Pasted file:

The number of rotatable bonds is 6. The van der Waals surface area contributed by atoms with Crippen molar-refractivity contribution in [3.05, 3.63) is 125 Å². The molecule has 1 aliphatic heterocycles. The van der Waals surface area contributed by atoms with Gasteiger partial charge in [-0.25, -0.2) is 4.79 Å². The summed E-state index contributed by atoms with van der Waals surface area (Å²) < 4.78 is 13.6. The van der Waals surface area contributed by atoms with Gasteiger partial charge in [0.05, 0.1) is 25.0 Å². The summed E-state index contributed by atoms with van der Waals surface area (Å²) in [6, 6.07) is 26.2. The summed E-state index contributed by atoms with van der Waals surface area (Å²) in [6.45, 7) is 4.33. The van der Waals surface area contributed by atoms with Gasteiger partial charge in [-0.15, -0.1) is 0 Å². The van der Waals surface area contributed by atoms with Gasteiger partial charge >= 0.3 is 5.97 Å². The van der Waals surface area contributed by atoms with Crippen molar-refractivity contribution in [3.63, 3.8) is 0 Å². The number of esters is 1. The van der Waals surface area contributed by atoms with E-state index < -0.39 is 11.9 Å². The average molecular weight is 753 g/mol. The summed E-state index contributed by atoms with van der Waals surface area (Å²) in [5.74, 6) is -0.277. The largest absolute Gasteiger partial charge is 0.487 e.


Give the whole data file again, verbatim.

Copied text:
The number of rotatable bonds is 6. The van der Waals surface area contributed by atoms with Crippen molar-refractivity contribution in [3.05, 3.63) is 125 Å². The molecule has 1 aliphatic heterocycles. The van der Waals surface area contributed by atoms with Gasteiger partial charge in [-0.25, -0.2) is 4.79 Å². The summed E-state index contributed by atoms with van der Waals surface area (Å²) < 4.78 is 13.6. The van der Waals surface area contributed by atoms with Gasteiger partial charge in [0.05, 0.1) is 25.0 Å². The summed E-state index contributed by atoms with van der Waals surface area (Å²) in [6, 6.07) is 26.2. The summed E-state index contributed by atoms with van der Waals surface area (Å²) in [6.45, 7) is 4.33. The van der Waals surface area contributed by atoms with Gasteiger partial charge in [-0.15, -0.1) is 0 Å². The van der Waals surface area contributed by atoms with Gasteiger partial charge >= 0.3 is 5.97 Å². The van der Waals surface area contributed by atoms with Crippen molar-refractivity contribution in [3.63, 3.8) is 0 Å². The number of esters is 1. The van der Waals surface area contributed by atoms with E-state index < -0.39 is 11.9 Å². The average molecular weight is 753 g/mol. The summed E-state index contributed by atoms with van der Waals surface area (Å²) in [5.74, 6) is -0.277. The largest absolute Gasteiger partial charge is 0.487 e.